Friday, November 9, 2007

Losing Facebook?

The wildly successful online social network Facebook has a new advertising platform that presumes to get its 52 million members to embrace “conversational” marketing, making them so many walking extensions of brands of advertising, getting those members to discuss various products with their friends, virally spreading the advertisers’ message.

The new strategy announced on Nov. 7, in an event hosted by Facebook founder and CEO Mark Zuckerberg (pictured), bids to let advertisers reach prospective customers on pages that let those members become “fans” of a product. Another component of the new strategy, dubbed Beacon, lets marketers send Facebook members alerts when a new product is being discussed by the Facebookers’ friends. Powerful companies like Verizon, Conde Nast and Coca-Cola have already signed on.

“The whole aim,” reports Mark Walsh of Online Media Daily, “is to turn Facebook users into product endorsers who can spread brand messages virally through their online connections.”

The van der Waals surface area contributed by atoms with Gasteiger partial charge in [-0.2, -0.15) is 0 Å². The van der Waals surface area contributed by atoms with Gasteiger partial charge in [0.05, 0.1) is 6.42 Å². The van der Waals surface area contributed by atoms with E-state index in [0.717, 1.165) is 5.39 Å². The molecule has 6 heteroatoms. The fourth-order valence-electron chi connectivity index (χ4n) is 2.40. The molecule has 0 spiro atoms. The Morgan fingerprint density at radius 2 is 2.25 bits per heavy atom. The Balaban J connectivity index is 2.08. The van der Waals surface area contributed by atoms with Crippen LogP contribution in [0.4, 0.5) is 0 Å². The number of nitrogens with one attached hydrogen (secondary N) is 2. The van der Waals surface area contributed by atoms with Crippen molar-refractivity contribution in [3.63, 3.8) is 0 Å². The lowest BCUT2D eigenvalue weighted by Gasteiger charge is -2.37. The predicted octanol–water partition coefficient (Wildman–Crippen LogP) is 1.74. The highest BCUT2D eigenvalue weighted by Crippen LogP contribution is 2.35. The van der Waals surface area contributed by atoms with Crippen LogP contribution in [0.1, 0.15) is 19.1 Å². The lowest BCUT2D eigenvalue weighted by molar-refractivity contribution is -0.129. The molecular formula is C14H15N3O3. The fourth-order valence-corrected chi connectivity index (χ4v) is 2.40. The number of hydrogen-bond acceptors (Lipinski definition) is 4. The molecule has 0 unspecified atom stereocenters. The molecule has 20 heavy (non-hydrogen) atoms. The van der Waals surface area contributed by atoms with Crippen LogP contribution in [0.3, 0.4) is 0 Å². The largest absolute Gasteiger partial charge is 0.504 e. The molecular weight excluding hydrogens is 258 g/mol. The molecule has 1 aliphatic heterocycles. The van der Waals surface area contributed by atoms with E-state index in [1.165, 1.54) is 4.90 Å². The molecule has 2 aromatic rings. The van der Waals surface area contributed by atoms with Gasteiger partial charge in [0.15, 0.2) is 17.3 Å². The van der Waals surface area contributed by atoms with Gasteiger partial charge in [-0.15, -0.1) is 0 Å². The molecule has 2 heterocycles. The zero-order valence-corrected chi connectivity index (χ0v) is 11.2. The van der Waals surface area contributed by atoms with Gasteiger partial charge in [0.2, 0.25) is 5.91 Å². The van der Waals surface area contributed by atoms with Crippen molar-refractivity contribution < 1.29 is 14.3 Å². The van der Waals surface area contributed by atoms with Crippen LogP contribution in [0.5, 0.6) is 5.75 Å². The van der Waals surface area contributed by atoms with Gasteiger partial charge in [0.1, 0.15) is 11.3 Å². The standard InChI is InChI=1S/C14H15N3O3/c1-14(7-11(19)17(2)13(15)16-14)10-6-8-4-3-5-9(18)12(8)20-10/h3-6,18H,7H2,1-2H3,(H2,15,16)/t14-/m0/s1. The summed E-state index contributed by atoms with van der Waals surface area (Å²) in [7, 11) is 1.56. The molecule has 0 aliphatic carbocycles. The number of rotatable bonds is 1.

But for all the hoopla accompanying big advertising’s entrĂ©e to the “social graph” that is Facebook’s singular niche in the world of commuication, Facebook may have overlooked something fundamental about its own community – a cultural distinction that could short-circuit marketers’ best-storyboarded plans.

There’s no denying that the Facebook strategy could be a boon to advertisers increasingly eager to target potential customers in their native habitat. Advertisers online are relentlessly exploring new ways of demographic, contextual and behavioral targeting, the better to sell their products to people who actually want them. For them, the Internet is fertile territory; the market research firm eMarketer reported recently that ad dollars continue to migrate to the Web, expected to top $21 billion in 2008.

But Facebook’s eager appeal to marketers gives some of its 52 million members cause for concern.

One matter has to do with the pertinence of the brand to the Facebook user’s lifestyle spend. For the untried brand – the company hoping to stretch beyond its usual demographic – it could well be seen as a transparent bid for attention, with none of the necessary understanding of the desires of the consumer in question. Charles Rosen, founding partner of Amalgamated ad agency, may have got it right in the Online Media Daily story. "If a marketer isn't already projecting itself as a meaningful brand with a distinct message, then going on Facebook isn't going to help."